DIRECTOR: Pablo Alvarez-Mesa
(Canada/Colombia, 2017, 22 min.) DC Premiere
When cutting a big tree deep inside the Amazon jungle, a logger contemplates an unexpected reaction of nature. 
(Brazil, 2017, 10 min.) US Premiere
Yochi, a 9-year-old selectively mute Mayan boy, guards a nest of endangered 
Yellow-Headed Parrots in Belize’s pine savannah. When his beloved older brother, Itza, returns from the city, Yochi learns that he’s in debt and has turned to poaching – setting the brothers on a collision course. 
DIRECTOR: Ilana Lapid 

(USA, 2017, 25 min.) DC Premiere

Saturday, March 17, 2018

Potluck and Program


Tina Keune was the speaker at our Sons of Norway meeting that was preceded by the usual potluck,

Here I am with my friend George E. It was St. Patrick's Day so I wore green instead of my Norwegian sweater. I was definitely not the only one wearing green!

I published an article in my series, Norway's Roads Less Traveled, about Tina's trip. You will find it here.

Friday, March 16, 2018

Emeriti Event

GW's Society of the Emeriti (SOTE) met for lunch in GW's Textile Museum. Two special events followed lunch, a stimulating lecture by Professor Halal and a visit to the "Vanishing Traditions" exhibit.

(1) Professor William E. Halal gave a fascinating and thought-provoking talk entitled "Beyond Knowledge: Technology Is Creating An Age of Consciousness." 

I could not begin to summarize it here but I will mention a few of Professor Halal's striking comments.

We are now living in a post-factual world (all of us, not just Trump). We are beyond knowledge as opinions have replaced facts. Everyone is now voicing opinions.

He clarified at the outset that, when he refers to the Technology Revolution, he does not mean IT only but also, for example, organic farming, aquaculture, climate control, smart robots, 3D printing, fuel cell cars, space tourism, and cancer cure.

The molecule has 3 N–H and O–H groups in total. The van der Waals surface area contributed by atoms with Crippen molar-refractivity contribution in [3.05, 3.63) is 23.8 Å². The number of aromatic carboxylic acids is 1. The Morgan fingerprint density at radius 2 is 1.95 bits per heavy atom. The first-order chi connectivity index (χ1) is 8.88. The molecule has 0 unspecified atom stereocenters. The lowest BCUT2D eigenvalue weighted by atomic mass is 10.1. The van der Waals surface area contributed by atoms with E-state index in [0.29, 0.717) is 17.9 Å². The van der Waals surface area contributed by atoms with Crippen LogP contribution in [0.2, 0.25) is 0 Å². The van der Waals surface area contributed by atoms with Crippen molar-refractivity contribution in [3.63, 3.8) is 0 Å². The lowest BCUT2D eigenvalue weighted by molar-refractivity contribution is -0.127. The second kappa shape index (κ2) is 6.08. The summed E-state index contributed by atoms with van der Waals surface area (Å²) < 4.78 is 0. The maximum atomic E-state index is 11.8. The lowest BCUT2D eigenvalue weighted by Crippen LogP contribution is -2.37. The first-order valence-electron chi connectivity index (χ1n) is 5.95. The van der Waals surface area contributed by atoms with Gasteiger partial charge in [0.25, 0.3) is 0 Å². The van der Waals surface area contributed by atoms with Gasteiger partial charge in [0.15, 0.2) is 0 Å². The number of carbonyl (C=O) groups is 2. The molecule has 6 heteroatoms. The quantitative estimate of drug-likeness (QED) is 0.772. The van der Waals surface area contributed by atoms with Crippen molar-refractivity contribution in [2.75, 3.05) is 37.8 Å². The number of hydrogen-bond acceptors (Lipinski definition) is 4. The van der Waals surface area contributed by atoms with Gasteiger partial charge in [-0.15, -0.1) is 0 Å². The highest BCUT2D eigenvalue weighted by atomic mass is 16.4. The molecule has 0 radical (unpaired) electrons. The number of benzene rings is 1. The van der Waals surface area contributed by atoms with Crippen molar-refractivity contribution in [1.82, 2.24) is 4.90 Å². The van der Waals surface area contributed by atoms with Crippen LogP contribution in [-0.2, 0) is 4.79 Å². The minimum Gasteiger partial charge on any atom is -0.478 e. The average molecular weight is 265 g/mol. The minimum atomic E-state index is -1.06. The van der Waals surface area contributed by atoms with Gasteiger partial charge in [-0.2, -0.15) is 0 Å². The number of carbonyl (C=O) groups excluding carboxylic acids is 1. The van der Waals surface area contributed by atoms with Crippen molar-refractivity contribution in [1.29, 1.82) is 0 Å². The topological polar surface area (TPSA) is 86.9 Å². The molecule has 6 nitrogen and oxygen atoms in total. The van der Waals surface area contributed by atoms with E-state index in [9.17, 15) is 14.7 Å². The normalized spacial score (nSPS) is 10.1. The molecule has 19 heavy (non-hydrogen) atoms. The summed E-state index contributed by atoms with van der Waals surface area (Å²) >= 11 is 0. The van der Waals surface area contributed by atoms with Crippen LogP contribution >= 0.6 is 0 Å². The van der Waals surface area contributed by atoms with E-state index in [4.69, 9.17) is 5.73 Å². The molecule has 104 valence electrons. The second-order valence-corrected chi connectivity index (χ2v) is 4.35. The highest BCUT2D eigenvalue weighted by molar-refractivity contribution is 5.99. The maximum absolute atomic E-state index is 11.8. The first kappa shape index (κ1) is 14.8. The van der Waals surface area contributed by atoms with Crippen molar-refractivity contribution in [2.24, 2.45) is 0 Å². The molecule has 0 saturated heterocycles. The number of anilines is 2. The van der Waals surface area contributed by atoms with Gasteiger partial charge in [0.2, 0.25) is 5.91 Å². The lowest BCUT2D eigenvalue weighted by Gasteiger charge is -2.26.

Artificial Intelligence is one of the critical areas.

By 2000 a $1000 PC will have the power of the human brain.
By 2025 Weak AI will replace routine knowledge work.
By 2040 General AI will be comparable to humans.

2020-2030 Most Likely Scenario
cancer cure
climate shift
global ethics
global brain
automation of routine thought

Biggest increase in future jobs: Creative Work e.g. entrepreneurs, artists - Computers cannot imitate these jobs

Complex manual work will remain because computers cannot do it - e.g. barbers, janitors, farmers, cooks, gardeners, repairmen, carpenters, dentists, care givers

Obstacles to Global Maturity
Lack of leadership, political will, vision, cooperation, etc.

How far up on the pyramid of consciousness can AI go? Perception, Awareness, Memory yes; but emotion? AI can simulate emotion but cannot experience real emotion.

Final thought: Computers will become very powerful and will replace humans BUT humans will always be needed.

But we need to develop global ethics - we need collaboration (diplomacy, joint problem-solving), centrist solutions (green tax, corporate citizenship, government markets), and conflict resolution (peacemaking, arbitration, mediation)

(2) Museum Visit "Vanishing Traditions: Textiles & Treasures from Southwest China" -  an exhibit of textiles from Guizhou

We were given these lovely bookmarks from the exhibit.

Here are some photos of items in the exhibit:


 baby carriers
Mothers carried their children to work with them until they were three years old

 clothing for a man

 hats and shoes for children

Thursday, March 15, 2018

Double Billing: India and Bolivia

Our fearless leaders, Rosemary and Chas, suggested "Tandoori Nights" in Annandale (7137 Little River Turnpike) for our latest outing. I think everyone agreed that the food was very good. And the conversation, of course, was interesting!

We were each given two complete menus, one Indian and the other Bolivian. The latter had very few (almost none!) meatless or fishless dishes but the former had a fine array of vegetarian specialities. My choice was delicious!  Paneer Makhani - Cubes of homemade cheese, cooked in creamy tomato sauce. And, of course, the delicious Naan bread.

My photos did not turn out very well. When John sends me his, I will do a switch.

Doesn't Chas look like a Swedish King meeting with his Royal Council?

We were pleased to welcome Ralph as a new member of our group and to welcome Indra's son Andy as an out-of-town guest who will certainly be welcome any time. (This goes for Lester and his daughter Sophie as well who have also joined our group in the past.)

This is a test. Find the differences between the two photos.

 Left to right, Ralph, Christine, Camilla, Rosemary, King Henry, John, May, Indra, Andy

Left to right, Ralph, Christine, Camilla, Rosemary, King Henry, John, May, Indra, Andy